I, for one, would baulk at such a suggestion. The architects of this scheme do not seem to have much knowledge of human nature, and are totally ignorant of the failure of other such schemes to get people to fit in with technological or other ideologies.

Do they really think that people can be convinced by pricing or other means to subjugate their convenience or desires to the needs of some variable generation technology? Not everyone is subservient to the goals of technology, although there are subtle attempts at social engineering by those pursuing this goal for its own sake.

Technology is meant to serve the needs of mankind, not the other way round. To try and get people to alter their needs or expectations to accommodate a particular technology is ridiculous.

Recent events point to the failure of attempts to influence people’s behavior in the pursuit of a questionable environmental goal. The diesel vehicle scandal is a case in point. European and British motorists were encouraged to change to diesel vehicles because of the lower CO2 emissions, but it now turns out that diesel powered vehicles cause real air pollution of other kinds, and owners are to be subject to heavy taxes and levies to encourage them to move away from diesel.

Another example is wood burning stoves and the use of wood pellets in power stations. Wood burning stoves were encouraged because they were supposed to be carbon neutral, but it has been found that they also cause real air pollution, which is becoming a problem in cities such as London.

A Nordic country is moving away from biomass fired power generation using wood pellets, as it has been noticed that forests are being destroyed to provide the fuel, and that if one takes the growth rate of trees into account, and the resultant replacement time, using wood as fuel is not really carbon neutral in real time.

There is a further case from Northern Ireland where a subsidy, which would pay people £160 in return for burning £100 of biofuel in biofuel boilers and heaters, was found to result in abuse, as participants were simply running heaters unnecessarily to obtain the subsidy. It is alleged that, in one case, a farmer is in line to receive £1-million over the next 20 years after installing a new heating system for an empty shed.

The human race has survived largely because of the individual’s freedom to control their own lives and to make decisions for themselves. History has shown us that totalitarianism, in whatever form, leads to stagnation, corruption and abuse, and attempts to control or manipulate human behavior generally fail.

So, the leaders of industry should maybe drop the pipe dream of large-scale demand management and end-user behavior manipulation, no matter how subtle, as a means to handle the problems of variable generation, and focus on making the technology a dispatchable resource at an affordable price. Anything else is doomed to failure.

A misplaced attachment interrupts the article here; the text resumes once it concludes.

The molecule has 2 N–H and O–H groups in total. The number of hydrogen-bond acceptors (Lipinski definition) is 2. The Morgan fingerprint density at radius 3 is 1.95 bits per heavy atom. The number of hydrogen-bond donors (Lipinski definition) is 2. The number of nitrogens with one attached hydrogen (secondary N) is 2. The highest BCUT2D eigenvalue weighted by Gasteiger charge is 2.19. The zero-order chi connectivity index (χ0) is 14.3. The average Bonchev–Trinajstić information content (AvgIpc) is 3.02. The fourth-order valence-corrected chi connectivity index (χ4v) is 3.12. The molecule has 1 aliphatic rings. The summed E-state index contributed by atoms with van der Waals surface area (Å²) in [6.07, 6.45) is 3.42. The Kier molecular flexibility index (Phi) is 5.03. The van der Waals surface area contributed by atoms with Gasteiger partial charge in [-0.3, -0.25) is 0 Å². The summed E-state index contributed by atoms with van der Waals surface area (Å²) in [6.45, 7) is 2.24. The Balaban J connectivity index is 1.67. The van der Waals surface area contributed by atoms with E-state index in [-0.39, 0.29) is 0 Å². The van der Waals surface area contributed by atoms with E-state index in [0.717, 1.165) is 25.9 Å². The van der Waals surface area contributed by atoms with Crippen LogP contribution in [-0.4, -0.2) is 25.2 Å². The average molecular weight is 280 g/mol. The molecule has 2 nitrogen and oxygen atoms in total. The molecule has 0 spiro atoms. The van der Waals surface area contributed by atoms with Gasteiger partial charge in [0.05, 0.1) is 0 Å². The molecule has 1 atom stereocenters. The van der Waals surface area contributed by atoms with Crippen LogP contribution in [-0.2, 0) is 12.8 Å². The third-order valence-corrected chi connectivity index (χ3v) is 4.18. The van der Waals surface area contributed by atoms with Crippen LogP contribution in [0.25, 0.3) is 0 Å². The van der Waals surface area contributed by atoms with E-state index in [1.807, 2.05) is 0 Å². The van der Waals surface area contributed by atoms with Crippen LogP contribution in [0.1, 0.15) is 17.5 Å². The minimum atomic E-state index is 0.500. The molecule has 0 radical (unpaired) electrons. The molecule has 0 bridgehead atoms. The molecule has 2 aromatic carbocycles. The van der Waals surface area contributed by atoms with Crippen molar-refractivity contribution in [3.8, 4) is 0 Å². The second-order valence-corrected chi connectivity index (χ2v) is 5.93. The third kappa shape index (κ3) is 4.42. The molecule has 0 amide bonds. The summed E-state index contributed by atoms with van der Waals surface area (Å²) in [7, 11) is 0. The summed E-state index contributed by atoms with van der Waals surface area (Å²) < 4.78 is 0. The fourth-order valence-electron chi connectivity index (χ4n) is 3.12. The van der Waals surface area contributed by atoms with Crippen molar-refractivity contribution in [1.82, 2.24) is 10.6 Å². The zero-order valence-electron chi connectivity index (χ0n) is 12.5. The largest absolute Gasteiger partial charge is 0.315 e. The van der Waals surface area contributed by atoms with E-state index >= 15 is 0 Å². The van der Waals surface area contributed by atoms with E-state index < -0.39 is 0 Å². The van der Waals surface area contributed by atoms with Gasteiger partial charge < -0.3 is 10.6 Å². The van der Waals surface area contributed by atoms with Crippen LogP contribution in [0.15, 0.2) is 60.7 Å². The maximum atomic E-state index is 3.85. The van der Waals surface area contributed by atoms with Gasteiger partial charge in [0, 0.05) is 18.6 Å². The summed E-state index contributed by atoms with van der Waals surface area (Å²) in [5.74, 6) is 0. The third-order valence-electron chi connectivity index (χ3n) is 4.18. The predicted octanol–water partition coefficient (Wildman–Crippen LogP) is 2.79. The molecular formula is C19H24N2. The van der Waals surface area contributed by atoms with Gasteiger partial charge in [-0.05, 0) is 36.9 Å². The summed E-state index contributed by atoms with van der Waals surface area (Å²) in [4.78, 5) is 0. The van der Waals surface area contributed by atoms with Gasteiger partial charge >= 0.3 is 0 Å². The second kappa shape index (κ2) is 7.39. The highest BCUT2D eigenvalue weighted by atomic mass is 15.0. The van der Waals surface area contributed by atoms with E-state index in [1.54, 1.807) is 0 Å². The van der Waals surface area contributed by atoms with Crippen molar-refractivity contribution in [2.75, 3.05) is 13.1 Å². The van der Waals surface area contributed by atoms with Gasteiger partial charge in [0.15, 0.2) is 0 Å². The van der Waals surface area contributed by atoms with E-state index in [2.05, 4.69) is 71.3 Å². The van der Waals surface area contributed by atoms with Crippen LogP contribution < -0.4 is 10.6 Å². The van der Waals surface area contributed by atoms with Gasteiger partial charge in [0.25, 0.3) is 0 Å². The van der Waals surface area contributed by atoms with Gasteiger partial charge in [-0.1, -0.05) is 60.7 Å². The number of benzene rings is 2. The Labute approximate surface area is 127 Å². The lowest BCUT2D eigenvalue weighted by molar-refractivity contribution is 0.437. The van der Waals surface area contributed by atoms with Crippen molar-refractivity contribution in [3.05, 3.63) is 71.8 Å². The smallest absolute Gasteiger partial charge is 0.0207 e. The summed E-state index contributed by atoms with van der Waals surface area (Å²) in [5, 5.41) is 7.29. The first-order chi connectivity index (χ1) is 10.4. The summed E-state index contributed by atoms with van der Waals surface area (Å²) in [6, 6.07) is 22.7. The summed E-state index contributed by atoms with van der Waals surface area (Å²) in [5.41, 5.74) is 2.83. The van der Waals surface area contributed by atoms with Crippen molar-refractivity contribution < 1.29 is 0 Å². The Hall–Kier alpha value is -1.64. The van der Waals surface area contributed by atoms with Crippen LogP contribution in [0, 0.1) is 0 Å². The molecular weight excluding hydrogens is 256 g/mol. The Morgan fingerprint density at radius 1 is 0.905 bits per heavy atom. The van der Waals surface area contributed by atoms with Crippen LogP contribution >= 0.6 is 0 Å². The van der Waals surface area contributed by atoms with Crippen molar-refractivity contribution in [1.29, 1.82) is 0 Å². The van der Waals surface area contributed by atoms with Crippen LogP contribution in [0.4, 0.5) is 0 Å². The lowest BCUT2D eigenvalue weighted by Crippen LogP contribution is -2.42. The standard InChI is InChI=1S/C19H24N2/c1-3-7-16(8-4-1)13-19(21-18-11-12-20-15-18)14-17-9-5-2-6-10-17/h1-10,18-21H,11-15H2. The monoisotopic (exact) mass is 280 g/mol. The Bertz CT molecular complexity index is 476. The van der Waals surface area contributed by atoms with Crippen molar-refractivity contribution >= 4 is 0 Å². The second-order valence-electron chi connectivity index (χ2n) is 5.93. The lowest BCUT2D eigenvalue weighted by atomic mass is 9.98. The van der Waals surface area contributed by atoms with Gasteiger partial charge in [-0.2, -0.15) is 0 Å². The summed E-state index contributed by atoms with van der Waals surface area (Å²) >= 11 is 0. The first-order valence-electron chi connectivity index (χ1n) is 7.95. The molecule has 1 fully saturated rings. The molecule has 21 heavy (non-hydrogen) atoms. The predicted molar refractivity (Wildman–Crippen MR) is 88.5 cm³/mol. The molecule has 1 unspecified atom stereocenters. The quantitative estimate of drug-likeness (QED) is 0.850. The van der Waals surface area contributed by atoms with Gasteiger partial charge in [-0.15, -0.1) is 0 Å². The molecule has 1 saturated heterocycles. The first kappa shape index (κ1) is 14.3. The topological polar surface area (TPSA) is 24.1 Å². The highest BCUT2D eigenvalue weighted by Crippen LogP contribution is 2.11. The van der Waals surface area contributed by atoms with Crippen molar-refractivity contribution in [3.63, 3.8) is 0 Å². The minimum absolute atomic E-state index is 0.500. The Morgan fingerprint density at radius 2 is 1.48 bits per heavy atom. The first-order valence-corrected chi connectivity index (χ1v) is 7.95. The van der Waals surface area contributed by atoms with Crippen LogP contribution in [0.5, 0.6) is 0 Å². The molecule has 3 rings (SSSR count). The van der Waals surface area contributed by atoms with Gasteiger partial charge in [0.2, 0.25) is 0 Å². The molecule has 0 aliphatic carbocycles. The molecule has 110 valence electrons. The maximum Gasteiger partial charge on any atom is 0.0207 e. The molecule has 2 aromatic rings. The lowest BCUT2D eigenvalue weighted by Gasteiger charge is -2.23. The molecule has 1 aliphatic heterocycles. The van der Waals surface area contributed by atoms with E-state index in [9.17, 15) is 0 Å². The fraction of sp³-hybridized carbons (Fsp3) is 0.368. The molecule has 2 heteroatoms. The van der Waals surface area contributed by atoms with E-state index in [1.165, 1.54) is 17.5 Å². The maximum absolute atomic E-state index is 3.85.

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  • Dirk de Vos

    There is quite a bit with which one can disagree here. Demand side management has been tricky to do in the past not because of a move towards totalitarian control but because of an engineering intervention (micro-processors and transmitters). Time of use measurement was once hard to do, technically, but it is now easy and cheap to implement.

    Once time of use metering is in place, then it is possible, advisable and just to break up the tariff into peak, standard and off-peak times. For large users, like municipalities or mines, this has long been in place and widely accepted. However, the real (marginal cost) of meeting the peak is not fully captured in peak hour pricing (+/- 3 hours/day). The tariffs for standard periods and off-peak periods which can’t use all available capacity carry some of the costs (in the form of idle capacity) of the peak so there is a cross-subsidisation by the standard & off-peak periods of the peak.

    If someone was able, via Demand Side Management, to shift load away from the peak (or even supply load during that time) then, in the absence of having tariffs represent the true cost of meeting the peak, that person would be subsidising others who don’t shift load (especially if there is not enough incentive to do so). This is not efficient nor is it just.

    Let us use an analogous argument. The cheapest milk, bread etc is to be found at supermarkets which are open for business during the day time. If, one late evening, I forget to buy milk and need it in the morning, I have to get into a car (fire up the cold engine) and drive to the petrol station 24 hour convenience store and buy the milk there for, say, 50% more. I can’t complain that I am being nudged by a totalitarian system to buy milk from the supermarket in the day. If a fastfood delivery service can deliver the milk for 100% of the supermarket price and I don’t have to drive, I celebrate what capitalism can do and don’t complain – I just make a mental note to buy sufficient milk at the supermarket next time.